Terminator 3 opens with John Connor (Nick Stahl this time) still on the run, just bouncing from place to place in the southwestern United States, waiting to see if Judgment Day ever happens. He assumes it won't because he and his mother (who died of cancer in the intervening years) stopped it, and the original date for the nuclear attack came and went without incident. Still, he largely keeps off the grid, avoiding anything that could put him in "the system" so the machines could find him. But a motorcycle accident leaves him in need of medical assistance, and he gets caught by one of the veterinarians, Kate Brewster (Claire Danes), at the animal clinic he breaks into. Things take a turn, though, when a new Terminator shows up, the T-X (Kristanna Loken), there to kill Kate. And then, of course, another T-800 (Arnold Schwarzenegger again) arrives at the scene to battle the new, evil Terminator. Things go to hell from there, very quickly.
It's wrong to say I hate Terminator 3; I don't, but there is a lot that's wrong with the movie. Some elements are pretty cool, in fact, showing that the creators behind the scenes tried to think through the mythology of the series to come up with new scenarios for the heroes to go through. On the whole, though, the movie doesn't really come together in a satisfying way, leaving you a little empty by the time the credits roll. Everything is uneven, and nothing really gets resolved in a satisfying way (largely because Hollywood really wanted more sequels after this to continue raking in the dough).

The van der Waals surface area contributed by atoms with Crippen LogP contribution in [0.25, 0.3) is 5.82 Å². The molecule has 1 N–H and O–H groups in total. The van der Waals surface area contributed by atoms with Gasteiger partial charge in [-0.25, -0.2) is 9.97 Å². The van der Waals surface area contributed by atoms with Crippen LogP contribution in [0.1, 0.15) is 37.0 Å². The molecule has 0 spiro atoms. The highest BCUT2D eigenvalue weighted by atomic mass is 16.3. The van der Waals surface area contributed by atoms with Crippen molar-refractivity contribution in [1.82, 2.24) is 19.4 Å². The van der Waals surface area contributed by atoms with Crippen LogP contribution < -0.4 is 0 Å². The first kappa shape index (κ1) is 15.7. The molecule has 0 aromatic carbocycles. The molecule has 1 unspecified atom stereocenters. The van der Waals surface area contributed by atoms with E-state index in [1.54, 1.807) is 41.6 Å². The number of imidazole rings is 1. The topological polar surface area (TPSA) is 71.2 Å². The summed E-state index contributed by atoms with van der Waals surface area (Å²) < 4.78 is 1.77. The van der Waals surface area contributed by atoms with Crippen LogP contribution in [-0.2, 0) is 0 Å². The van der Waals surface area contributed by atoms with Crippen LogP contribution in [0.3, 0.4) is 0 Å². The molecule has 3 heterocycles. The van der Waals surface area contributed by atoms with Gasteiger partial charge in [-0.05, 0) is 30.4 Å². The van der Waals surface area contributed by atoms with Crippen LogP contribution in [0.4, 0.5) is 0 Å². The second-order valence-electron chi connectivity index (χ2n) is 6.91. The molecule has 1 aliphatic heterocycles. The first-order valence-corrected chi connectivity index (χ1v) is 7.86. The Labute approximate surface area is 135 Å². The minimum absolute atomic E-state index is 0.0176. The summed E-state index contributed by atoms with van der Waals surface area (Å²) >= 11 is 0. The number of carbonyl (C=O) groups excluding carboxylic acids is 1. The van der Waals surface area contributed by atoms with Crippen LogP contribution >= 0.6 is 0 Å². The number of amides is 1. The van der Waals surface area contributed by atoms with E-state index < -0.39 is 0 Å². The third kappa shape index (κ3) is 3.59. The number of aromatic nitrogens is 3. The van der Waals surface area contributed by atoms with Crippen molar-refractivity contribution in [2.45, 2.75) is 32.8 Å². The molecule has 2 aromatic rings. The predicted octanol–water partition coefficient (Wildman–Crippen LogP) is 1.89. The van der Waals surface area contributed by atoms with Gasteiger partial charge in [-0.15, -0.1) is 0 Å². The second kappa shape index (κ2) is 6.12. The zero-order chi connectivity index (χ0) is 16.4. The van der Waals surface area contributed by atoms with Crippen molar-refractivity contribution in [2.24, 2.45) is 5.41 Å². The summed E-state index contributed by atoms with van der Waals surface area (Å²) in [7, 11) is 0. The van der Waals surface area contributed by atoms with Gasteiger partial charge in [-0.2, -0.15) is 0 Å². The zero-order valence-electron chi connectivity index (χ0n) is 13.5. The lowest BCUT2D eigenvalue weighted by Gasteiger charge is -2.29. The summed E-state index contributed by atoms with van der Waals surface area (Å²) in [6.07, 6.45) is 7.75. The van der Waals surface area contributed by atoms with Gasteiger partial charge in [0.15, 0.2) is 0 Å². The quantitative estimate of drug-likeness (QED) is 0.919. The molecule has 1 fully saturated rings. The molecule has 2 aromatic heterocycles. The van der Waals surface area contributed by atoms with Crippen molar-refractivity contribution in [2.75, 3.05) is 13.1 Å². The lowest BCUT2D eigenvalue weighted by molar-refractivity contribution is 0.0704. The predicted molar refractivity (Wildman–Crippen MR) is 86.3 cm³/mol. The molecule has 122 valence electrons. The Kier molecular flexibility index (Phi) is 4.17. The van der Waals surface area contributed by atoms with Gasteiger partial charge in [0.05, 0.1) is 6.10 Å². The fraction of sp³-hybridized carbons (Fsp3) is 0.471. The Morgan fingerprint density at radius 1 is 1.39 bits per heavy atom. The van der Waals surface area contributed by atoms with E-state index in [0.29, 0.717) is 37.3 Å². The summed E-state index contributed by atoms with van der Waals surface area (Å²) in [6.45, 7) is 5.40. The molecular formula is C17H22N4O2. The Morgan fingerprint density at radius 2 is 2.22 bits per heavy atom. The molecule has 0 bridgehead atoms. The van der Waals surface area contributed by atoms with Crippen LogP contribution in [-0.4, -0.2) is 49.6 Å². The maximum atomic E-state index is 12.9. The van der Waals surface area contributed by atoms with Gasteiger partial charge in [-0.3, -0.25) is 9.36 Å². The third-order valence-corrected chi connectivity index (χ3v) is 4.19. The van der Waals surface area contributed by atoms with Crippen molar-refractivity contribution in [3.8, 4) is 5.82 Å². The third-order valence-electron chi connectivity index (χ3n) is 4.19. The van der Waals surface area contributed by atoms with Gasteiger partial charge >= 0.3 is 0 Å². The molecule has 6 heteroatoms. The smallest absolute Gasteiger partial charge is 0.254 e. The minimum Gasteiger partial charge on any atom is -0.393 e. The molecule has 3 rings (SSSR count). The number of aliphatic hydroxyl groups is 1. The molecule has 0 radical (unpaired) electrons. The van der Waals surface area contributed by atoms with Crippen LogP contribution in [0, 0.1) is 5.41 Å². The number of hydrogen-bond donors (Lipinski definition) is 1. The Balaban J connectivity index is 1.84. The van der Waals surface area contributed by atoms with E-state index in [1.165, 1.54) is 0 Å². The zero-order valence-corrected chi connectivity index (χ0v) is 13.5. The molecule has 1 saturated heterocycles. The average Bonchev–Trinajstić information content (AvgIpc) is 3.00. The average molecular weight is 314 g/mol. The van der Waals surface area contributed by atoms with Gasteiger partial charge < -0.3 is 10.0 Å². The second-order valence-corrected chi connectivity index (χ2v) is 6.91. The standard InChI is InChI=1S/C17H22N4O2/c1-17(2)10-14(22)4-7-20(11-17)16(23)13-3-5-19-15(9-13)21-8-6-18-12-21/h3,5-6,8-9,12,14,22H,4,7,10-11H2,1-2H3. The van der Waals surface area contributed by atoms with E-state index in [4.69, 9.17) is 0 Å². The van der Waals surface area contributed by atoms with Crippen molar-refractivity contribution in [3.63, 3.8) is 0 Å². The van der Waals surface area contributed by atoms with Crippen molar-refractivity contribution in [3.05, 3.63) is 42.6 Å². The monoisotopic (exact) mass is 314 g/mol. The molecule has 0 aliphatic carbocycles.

Things start off pretty unevenly with the introduction of the two terminators. The T-X is the first female-looking machine in the series, and the film spends a lot of time leering at her, trying to play up her sex appeal, showing her off more as eye candy than as a menacing machine. She moves around in skin-tight leather, augments her breasts as needed to seduce men to her will, and in general acts like a sex machine, not a killing machine. Loken gets a lot of crap for her performance in this film, being described as a flat and uninteresting sex bot, but honestly that's how the movie treats her. She's not given much to do beyond that, and clearly the director wasn't interested in fleshing her out as a character, so we're left with the leering eye and normal, flat affect of the machine.